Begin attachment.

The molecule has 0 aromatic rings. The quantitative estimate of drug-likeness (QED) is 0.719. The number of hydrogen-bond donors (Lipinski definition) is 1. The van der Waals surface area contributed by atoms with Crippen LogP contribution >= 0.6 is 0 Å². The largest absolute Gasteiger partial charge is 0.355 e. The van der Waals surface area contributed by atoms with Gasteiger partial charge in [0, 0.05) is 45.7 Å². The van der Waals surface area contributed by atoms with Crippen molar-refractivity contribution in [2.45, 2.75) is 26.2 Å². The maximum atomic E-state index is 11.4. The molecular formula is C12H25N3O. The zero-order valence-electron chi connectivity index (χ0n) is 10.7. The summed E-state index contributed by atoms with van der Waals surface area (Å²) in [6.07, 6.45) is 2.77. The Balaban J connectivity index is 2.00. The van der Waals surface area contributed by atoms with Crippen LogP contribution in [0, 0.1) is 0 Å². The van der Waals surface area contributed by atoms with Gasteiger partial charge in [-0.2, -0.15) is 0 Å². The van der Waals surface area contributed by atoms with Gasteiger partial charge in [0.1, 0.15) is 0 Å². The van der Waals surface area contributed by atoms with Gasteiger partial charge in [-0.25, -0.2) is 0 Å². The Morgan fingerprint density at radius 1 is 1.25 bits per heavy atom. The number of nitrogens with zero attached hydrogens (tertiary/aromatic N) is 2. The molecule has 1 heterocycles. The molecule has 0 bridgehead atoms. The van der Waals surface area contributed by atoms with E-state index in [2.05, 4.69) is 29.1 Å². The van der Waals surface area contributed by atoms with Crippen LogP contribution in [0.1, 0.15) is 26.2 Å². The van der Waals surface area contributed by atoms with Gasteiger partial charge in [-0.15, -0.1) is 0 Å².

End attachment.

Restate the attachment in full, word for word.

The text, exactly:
The molecule has 0 aromatic rings. The quantitative estimate of drug-likeness (QED) is 0.719. The number of hydrogen-bond donors (Lipinski definition) is 1. The van der Waals surface area contributed by atoms with Crippen LogP contribution >= 0.6 is 0 Å². The largest absolute Gasteiger partial charge is 0.355 e. The van der Waals surface area contributed by atoms with Gasteiger partial charge in [0, 0.05) is 45.7 Å². The van der Waals surface area contributed by atoms with Crippen molar-refractivity contribution in [2.45, 2.75) is 26.2 Å². The maximum atomic E-state index is 11.4. The molecular formula is C12H25N3O. The zero-order valence-electron chi connectivity index (χ0n) is 10.7. The summed E-state index contributed by atoms with van der Waals surface area (Å²) in [6.07, 6.45) is 2.77. The Balaban J connectivity index is 2.00. The van der Waals surface area contributed by atoms with Crippen LogP contribution in [0, 0.1) is 0 Å². The van der Waals surface area contributed by atoms with Gasteiger partial charge in [-0.2, -0.15) is 0 Å². The van der Waals surface area contributed by atoms with Gasteiger partial charge in [0.1, 0.15) is 0 Å². The van der Waals surface area contributed by atoms with Gasteiger partial charge in [-0.25, -0.2) is 0 Å². The Morgan fingerprint density at radius 1 is 1.25 bits per heavy atom. The number of nitrogens with zero attached hydrogens (tertiary/aromatic N) is 2. The molecule has 1 heterocycles. The molecule has 0 bridgehead atoms. The van der Waals surface area contributed by atoms with E-state index in [2.05, 4.69) is 29.1 Å². The van der Waals surface area contributed by atoms with Crippen LogP contribution in [0.1, 0.15) is 26.2 Å². The van der Waals surface area contributed by atoms with Gasteiger partial charge in [-0.15, -0.1) is 0 Å².